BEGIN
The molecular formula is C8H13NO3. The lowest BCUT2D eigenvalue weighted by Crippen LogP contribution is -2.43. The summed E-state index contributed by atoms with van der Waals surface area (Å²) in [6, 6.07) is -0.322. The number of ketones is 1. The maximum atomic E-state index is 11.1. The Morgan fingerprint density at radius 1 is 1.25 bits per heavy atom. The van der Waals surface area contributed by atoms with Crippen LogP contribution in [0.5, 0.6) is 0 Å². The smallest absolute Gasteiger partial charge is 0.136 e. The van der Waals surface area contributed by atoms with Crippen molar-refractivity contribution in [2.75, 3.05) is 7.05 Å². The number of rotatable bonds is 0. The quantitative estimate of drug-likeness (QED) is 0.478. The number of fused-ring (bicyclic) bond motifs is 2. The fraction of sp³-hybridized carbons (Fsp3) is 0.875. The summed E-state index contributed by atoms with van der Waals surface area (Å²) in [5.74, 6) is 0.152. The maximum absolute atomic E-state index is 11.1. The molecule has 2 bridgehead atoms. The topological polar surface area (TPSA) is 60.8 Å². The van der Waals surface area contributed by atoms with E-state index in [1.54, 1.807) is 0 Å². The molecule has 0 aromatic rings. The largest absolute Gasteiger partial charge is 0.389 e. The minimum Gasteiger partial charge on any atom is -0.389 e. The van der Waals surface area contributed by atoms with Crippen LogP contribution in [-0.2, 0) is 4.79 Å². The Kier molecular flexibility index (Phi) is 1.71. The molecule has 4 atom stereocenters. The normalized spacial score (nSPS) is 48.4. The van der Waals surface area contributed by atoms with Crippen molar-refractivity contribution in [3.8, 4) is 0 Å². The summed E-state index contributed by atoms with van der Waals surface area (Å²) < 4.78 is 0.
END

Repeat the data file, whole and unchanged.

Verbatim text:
The molecular formula is C8H13NO3. The lowest BCUT2D eigenvalue weighted by Crippen LogP contribution is -2.43. The summed E-state index contributed by atoms with van der Waals surface area (Å²) in [6, 6.07) is -0.322. The number of ketones is 1. The maximum atomic E-state index is 11.1. The Morgan fingerprint density at radius 1 is 1.25 bits per heavy atom. The van der Waals surface area contributed by atoms with Crippen LogP contribution in [0.5, 0.6) is 0 Å². The smallest absolute Gasteiger partial charge is 0.136 e. The van der Waals surface area contributed by atoms with Crippen molar-refractivity contribution in [2.75, 3.05) is 7.05 Å². The number of rotatable bonds is 0. The quantitative estimate of drug-likeness (QED) is 0.478. The number of fused-ring (bicyclic) bond motifs is 2. The fraction of sp³-hybridized carbons (Fsp3) is 0.875. The summed E-state index contributed by atoms with van der Waals surface area (Å²) in [5.74, 6) is 0.152. The maximum absolute atomic E-state index is 11.1. The molecule has 2 bridgehead atoms. The topological polar surface area (TPSA) is 60.8 Å². The van der Waals surface area contributed by atoms with E-state index in [1.54, 1.807) is 0 Å². The molecule has 0 aromatic rings. The largest absolute Gasteiger partial charge is 0.389 e. The minimum Gasteiger partial charge on any atom is -0.389 e. The van der Waals surface area contributed by atoms with Crippen LogP contribution in [-0.2, 0) is 4.79 Å². The Kier molecular flexibility index (Phi) is 1.71. The molecule has 4 atom stereocenters. The normalized spacial score (nSPS) is 48.4. The van der Waals surface area contributed by atoms with Crippen molar-refractivity contribution in [3.8, 4) is 0 Å². The summed E-state index contributed by atoms with van der Waals surface area (Å²) < 4.78 is 0.